Cerioporus squamosus: The Ultimate Mushroom Guide
About The Cerioporus squamosus Mushroom
Cerioporus squamosus aka Polyporus Squamosus is a bracket fungus species in the Polyporaceae family. This edible mushroom grows in overlapping clusters and tiers on broad-leaved trees. The fruit bodies appear in summer and autumn. Insects quickly devour these large brackets, and in warm weather, they can decay from full splendour to almost nothing in just a few days.
When growing on the trunks of trees (sycamore, willow, poplar, walnut) this polypore forms brackets that do look rather like saddles; however, they can also occur on fallen trunks and large branches or emerge from the soil where a tree root is just below soil level. In these situations, Polyporus squamosus takes on a very different form: a funnel. Some of these funnels are perfect horns; more often they are slightly one-sided.
The outer edges of young caps are edible and tender, but mature caps have tough flesh - especially near to the attachment point. Within three or four weeks, Dryad's Saddles become maggot ridden and turn into a smelly mess.
These mushrooms are best harvested when young and fresh, they can become infested with maggots if left long enough and they develop an unpleasant rubbery, firm texture with age, eventually becoming inedible. It's said to have a mild nutty flavour and a scent of watermelon rind.
Other names: Dryad's Saddle; Pheasant's-Back Polypore.
Cerioporus squamosus Identification
Saprobic on decaying hardwood logs and stumps, and parasitic on living hardwoods (in the Midwest and eastern North America it is found on a wide variety of hardwoods, but it is especially fond of silver maple and box elder; in western North America it appears primarily on quaking aspen); causing a white heartrot; growing alone or, more often, in clusters of two or three; annual; typically found in spring, but also sometimes found in summer and fall (even in winter, during warm spells); widely distributed in North America but much more common east of the Rocky Mountains.
5–30 cm across; 1–4 cm thick; variable in outline but generally semicircular, kidney-shaped, or fan-shaped; broadly convex, becoming flat, shallowly depressed, or deeply depressed; dry; pale tan to creamy yellowish, with an overlay of large, flattened, brown to blackish scales that are vaguely radially arranged; in old age sometimes whitish with reddish to black scales, or developing a black area over the center; the thin margin initially incurved, later even.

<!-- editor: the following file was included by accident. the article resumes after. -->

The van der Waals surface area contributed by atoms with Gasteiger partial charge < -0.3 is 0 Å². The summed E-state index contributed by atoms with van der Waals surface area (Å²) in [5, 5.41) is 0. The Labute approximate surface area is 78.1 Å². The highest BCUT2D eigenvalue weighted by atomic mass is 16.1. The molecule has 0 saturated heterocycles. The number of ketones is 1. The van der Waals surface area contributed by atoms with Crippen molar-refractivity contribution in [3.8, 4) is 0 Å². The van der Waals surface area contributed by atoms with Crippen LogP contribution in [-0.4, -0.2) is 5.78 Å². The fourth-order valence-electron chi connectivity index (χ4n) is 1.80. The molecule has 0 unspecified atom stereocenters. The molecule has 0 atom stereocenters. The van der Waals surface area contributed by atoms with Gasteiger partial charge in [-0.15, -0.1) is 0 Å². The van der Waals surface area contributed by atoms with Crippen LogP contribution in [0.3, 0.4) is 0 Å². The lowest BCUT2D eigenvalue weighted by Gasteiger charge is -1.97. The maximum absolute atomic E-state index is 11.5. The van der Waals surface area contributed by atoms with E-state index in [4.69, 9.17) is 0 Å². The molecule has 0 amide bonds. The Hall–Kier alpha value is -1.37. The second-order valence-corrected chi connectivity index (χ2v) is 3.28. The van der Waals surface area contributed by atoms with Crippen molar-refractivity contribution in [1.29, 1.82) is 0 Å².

Running down the stem; whitish to creamy, becoming yellowish with old age; not bruising; pores large at maturity, angular, and frequently irregular; tube layer up to 1.5 cm deep, not readily separable as a layer.
2–8 cm long; 1–4 cm thick; usually off-center or lateral; whitish above, but soon becoming covered, from the base up, with a velvety, dark brown to black tomentum; solid.
Thick; soft when young but soon becoming corky and tough, especially in the stem; white; unchanging when sliced.
Odor and Taste: Strongly mealy.
Spore Print: White.
Cerioporus squamosus Cooking Notes
When they’re young and soft, these can be succulent little nuggets. When they get older, they’re tough and inedible, similar to chicken of the woods, but unlike chickens, they are un-chewable, no matter the age.
The first thing you should do with a dryad’s saddle is cut off the black stem (if present), then trim and scrape away the pores on the bottom side of the cap. The pores on the underside of the cap are a bit textural, you can remove them by scraping with the side of a paring knife.
The best choice to slice these mushrooms very thin, as in near transparent. To get them thin enough, you will need a mandoline slicer. Don’t worry about the mushrooms breaking up or disintegrating into a sauce, their firm texture makes them resilient, like shiitakes.
You want to keep this damp while cooking too, browning a little bit is ok, but heavy browning or sauteing can make them toughen and dry out. You can cook them sliced as thin as possible in a covered pan with a bit of butter and salt, and just a splash of liquid like water, wine or stock until the liquid evaporates, and the mushrooms brown, just a little.
Cerioporus squamosus Taxonomy & Etymology
The species was first described scientifically by British botanist William Hudson in 1778, who named it Boletus squamosus. It was given its current name "Polyporus Squamosus" in 1886 by Quélet.
The generic name Polyporus means "having many pores", and fungi in this genus do indeed have tubes terminating in pores (usually very small and a lot of them) rather than gills or any other kind of hymenial surface.
The specific epithet squamosus means scaly, and in the case of the Dryad's Saddle the cap surface is indeed beautifully patterned with large brown scales.
With the increasing incidence of Ash Die-back disease, it can be expected that Dryad's Saddles become an even more common sight. Often when an old tree becomes infected with this fungus the fruitbodies emerge well above head height, as was the case with the fruitbodies pictured immediately above, which emerged from the trunk more than four metres above ground level.
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